No decisions have yet been taken, according to a written answer by the Interior Ministry to a question from lawmaker Katharina Droege of the opposition Greens party.

“The process of reaching a common view on concrete steps has not been completed,” said the Interior Ministry’s response, which was seen by Reuters.

Europe has become a crucial battleground in a struggle between Beijing and Washington that analysts say could determine which of the two superpowers achieves technological supremacy in the 21st century.

Huawei, once a fast follower of Nordic firms Nokia and Ericsson, is now a $93 billion global market leader in an industry where there is no US champion.

US Legislation

In Washington, a bipartisan group of lawmakers introduced bills on Wednesday that would ban the sale of US chips or other components to Huawei, ZTE Corp or other Chinese telecommunications companies that violate US sanctions or export control laws.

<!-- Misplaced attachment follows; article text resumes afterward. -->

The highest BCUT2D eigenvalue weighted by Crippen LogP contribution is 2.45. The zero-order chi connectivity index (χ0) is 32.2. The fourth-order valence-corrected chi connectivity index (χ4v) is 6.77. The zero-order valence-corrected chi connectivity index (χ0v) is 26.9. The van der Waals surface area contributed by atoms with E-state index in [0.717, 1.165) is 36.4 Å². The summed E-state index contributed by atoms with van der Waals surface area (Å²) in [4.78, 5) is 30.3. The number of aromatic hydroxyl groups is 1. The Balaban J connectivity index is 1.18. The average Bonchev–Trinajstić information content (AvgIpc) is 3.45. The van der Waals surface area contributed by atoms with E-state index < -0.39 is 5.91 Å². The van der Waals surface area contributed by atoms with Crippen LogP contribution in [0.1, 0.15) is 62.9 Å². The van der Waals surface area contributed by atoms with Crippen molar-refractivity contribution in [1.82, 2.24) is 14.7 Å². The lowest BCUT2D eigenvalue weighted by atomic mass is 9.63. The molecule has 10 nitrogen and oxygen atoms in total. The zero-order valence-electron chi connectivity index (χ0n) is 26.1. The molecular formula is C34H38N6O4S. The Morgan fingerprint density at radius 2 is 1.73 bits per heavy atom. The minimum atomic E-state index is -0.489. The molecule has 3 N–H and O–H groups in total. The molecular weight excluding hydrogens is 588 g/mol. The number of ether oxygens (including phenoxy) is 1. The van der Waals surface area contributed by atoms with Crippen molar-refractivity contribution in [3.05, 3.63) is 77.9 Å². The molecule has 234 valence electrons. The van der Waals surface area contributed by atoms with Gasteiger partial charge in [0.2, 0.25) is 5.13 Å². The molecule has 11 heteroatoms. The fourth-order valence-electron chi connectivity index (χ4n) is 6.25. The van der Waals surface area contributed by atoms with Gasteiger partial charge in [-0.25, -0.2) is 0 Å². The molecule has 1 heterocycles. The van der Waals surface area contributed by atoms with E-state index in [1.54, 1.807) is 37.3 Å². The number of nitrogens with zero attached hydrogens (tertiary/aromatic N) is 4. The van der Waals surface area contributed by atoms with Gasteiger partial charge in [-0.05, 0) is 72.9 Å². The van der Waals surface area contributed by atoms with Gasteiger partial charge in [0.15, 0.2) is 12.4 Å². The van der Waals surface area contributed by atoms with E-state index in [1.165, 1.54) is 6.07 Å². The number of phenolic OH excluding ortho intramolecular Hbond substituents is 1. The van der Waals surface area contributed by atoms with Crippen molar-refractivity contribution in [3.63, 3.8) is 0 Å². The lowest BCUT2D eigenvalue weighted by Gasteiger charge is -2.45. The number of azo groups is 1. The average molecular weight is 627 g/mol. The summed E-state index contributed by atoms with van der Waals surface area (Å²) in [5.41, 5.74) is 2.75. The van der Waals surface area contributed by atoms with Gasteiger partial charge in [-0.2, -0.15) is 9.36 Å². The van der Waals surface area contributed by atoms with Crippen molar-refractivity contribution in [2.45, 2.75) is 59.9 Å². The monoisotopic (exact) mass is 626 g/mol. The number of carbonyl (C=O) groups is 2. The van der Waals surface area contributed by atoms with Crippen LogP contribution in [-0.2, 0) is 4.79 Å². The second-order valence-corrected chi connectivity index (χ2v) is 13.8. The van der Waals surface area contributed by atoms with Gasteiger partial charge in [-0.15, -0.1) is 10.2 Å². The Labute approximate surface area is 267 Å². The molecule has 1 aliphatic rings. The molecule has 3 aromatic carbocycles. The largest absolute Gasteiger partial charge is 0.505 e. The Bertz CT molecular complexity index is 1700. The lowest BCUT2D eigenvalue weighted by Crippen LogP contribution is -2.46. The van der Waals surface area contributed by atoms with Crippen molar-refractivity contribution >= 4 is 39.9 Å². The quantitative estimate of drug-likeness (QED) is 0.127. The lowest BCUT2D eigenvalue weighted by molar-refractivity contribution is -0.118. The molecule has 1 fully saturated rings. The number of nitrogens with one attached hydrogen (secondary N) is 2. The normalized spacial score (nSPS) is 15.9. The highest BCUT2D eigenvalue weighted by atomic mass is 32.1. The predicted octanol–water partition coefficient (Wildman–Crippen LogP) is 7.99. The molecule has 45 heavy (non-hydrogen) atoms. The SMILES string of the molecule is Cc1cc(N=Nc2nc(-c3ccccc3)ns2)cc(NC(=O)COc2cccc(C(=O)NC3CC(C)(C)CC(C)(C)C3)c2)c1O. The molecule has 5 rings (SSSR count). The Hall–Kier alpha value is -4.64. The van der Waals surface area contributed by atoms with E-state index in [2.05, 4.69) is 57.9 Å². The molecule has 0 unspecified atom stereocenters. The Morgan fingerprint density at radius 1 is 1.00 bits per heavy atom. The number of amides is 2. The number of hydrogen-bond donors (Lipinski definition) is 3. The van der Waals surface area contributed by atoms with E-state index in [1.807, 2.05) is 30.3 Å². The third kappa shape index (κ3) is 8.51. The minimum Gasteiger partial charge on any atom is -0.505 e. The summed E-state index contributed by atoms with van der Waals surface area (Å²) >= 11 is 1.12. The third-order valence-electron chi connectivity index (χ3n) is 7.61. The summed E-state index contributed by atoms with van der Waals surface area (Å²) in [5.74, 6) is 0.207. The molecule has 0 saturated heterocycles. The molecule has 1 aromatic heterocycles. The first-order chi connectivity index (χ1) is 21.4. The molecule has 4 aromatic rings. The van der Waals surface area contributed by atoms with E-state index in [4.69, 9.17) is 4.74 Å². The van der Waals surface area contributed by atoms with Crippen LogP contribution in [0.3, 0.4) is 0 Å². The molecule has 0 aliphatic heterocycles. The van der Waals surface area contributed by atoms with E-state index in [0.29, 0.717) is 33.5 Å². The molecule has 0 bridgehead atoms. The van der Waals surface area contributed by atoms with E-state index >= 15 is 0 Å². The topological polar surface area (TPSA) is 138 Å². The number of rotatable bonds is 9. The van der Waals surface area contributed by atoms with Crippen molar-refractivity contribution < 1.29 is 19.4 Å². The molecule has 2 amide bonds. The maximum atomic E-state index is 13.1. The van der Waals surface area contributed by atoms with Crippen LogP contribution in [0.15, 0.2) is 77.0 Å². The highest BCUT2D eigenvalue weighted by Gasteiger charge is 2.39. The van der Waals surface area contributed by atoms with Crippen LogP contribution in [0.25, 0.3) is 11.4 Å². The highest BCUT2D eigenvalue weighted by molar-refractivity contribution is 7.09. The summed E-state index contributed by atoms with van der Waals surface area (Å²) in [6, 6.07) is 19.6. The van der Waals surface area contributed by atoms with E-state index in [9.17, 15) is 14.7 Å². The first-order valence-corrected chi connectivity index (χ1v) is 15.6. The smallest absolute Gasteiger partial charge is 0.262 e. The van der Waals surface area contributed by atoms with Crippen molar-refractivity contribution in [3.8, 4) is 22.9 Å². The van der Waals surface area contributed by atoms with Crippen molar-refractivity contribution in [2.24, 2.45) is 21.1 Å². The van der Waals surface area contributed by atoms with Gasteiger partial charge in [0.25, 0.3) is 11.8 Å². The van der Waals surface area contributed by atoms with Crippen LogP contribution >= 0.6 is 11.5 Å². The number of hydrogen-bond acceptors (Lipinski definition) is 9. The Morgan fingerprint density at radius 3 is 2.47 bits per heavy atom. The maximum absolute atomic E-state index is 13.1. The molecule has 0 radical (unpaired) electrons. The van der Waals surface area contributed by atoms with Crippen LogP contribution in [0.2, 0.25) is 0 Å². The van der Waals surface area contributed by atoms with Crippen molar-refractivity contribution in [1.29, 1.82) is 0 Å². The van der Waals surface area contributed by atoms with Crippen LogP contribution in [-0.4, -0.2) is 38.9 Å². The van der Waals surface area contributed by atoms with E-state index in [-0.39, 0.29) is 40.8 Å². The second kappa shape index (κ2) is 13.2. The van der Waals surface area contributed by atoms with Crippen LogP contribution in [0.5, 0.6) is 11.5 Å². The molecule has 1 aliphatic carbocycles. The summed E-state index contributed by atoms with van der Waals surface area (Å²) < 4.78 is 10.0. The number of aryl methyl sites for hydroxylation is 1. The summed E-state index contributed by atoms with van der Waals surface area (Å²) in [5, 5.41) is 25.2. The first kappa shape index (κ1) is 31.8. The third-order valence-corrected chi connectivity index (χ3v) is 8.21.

Germany’s Deutsche Telekom announced in December that it would review its vendor strategy and France’s Orange said it would not hire the Chinese firm to build its next-generation network in France.

Tensions have been heightened by the arrest of Huawei’s chief financial officer in Canada for possible extradition to the United States.

Huawei founder Ren Zhengfei, in a rare public appearance this week, said his company had never received a request from a government to transmit information in violation of any regulations.